The terror seemed to come in waves. It took just one person, or one group, to start running, and then everyone was running. We didn’t know what we were running from, but it was better to get away than to find out.

Halfway to the hotel, a new surge of panic scattered our group again. Tiana and I still hadn’t let go of each other, and we still didn’t then. The two of us tried to stay calm. We walked down the streets and sang with each other, whatever songs we knew. I don’t remember them all, but I definitely remember our rendition of Bohemian Rhapsody. How could I forget singing opera beneath the yellow street lights of Nice as adrenaline rushed in our ears and people rushed past us even faster, sparing questioning looks at two Americans singing gibberish in the middle of a terrorist attack?

In the end, every single one of us made it back to the hotel. Everyone was unharmed; everyone was safe. The next morning, we hopped an airplane back home. And if you thought everything up until this point was an emotional roller coaster, you should have seen us sprinting into our parents’ arms the night we returned. We ran faster then than we ever did down Nice’s promenade.

I don’t like telling people all this, because even now, as you’re reading this, it’s impossible to understand what we went through together. I can’t begin to describe the chaos and panic and terror that latched onto our hearts that night, and I can’t begin to describe the ways it still clings there sometimes.

As much as I wish none of this had ever happened to us, I’m so incredibly happy to have 12 others who understand. As lonely as it can be in this parallel world of Nice attack survivors, at least we have each other there. A year ago, I got to share the wonders of France with you all. We survived a terrorist attack together. And we still keep each other strong. Thank you for being amazing.

Looking back on our trip– at the wonders we encountered before the attack and the attack itself– there’s something I need to address in addition to everything I’ve already said: the woman who stayed with us through it all. I think all 13 of us can agree that Lou was an outstanding tour guide, a wonderful friend, and the bravest person we may ever meet. Thank you, Lou, for giving us an amazing adventure through France and ensuring that every single one of us would make it home to tell about it. And thank you for inspiring us all to continue to nurture our adventurous spirits, because if we allow fear to guide us into stagnation, we allow the terrorists to win. I know we’ll all come visit again some day.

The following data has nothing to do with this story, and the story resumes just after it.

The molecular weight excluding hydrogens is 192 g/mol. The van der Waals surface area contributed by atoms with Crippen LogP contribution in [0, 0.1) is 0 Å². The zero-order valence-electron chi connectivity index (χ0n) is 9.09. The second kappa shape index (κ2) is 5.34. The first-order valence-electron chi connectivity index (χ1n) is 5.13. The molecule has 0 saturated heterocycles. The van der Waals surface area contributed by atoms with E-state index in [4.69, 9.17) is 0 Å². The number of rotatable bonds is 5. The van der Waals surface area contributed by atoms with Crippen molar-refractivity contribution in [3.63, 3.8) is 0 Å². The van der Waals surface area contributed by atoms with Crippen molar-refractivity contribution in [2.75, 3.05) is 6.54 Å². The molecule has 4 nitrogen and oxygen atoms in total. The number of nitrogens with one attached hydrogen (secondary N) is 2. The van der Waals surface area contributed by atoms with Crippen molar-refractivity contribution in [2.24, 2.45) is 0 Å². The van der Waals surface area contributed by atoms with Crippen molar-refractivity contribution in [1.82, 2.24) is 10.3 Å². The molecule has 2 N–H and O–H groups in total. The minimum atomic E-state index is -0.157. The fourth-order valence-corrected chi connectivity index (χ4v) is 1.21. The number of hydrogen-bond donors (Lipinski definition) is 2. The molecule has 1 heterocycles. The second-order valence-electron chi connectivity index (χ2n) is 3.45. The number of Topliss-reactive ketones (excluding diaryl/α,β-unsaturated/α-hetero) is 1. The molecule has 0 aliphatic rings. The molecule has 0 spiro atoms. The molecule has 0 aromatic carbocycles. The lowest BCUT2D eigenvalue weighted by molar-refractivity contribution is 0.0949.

Four days and a year ago we survived the Nice terrorist attack. At this point, we can take on just about anything. And I know we will– possibly to the tune of Bohemian Rhapsody.

Until next time.

 

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4 thoughts on “The Nice Attack: A year and 4 days later

  1. Olivia,

    I remember hearing about your adventure in France but reading about it is chilling. Your account is written with imagery and creativity that is beyond your years.
    I am scared to death for what you had to experience but also so proud of you for overcoming and prevailing.
    This article is a testament to your ability and future writing success. I look forward to reading your adventures and blogs about any subject that decide to take up residence in your mind for whatever period you require to achieve literary perfection.

    Mac

    Like